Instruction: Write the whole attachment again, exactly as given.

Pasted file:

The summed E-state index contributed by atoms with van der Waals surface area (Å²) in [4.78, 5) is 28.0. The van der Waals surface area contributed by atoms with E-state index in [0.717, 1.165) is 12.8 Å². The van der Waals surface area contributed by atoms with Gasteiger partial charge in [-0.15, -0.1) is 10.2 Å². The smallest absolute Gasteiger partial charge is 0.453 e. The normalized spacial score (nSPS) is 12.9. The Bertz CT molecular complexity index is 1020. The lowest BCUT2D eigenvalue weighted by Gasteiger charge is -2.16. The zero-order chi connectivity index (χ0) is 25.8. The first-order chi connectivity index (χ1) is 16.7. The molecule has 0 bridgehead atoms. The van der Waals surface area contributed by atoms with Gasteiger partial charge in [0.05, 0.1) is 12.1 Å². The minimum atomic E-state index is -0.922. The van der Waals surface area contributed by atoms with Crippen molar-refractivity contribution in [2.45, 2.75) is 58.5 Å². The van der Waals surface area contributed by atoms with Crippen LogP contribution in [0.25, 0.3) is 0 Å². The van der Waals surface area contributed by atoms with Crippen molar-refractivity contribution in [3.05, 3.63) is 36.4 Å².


The summed E-state index contributed by atoms with van der Waals surface area (Å²) in [4.78, 5) is 28.0. The van der Waals surface area contributed by atoms with E-state index in [0.717, 1.165) is 12.8 Å². The van der Waals surface area contributed by atoms with Gasteiger partial charge in [-0.15, -0.1) is 10.2 Å². The smallest absolute Gasteiger partial charge is 0.453 e. The normalized spacial score (nSPS) is 12.9. The Bertz CT molecular complexity index is 1020. The lowest BCUT2D eigenvalue weighted by Gasteiger charge is -2.16. The zero-order chi connectivity index (χ0) is 25.8. The first-order chi connectivity index (χ1) is 16.7. The molecule has 0 bridgehead atoms. The van der Waals surface area contributed by atoms with Gasteiger partial charge in [0.05, 0.1) is 12.1 Å². The minimum atomic E-state index is -0.922. The van der Waals surface area contributed by atoms with Crippen molar-refractivity contribution in [2.45, 2.75) is 58.5 Å². The van der Waals surface area contributed by atoms with Crippen LogP contribution in [0.25, 0.3) is 0 Å². The van der Waals surface area contributed by atoms with Crippen molar-refractivity contribution in [3.05, 3.63) is 36.4 Å².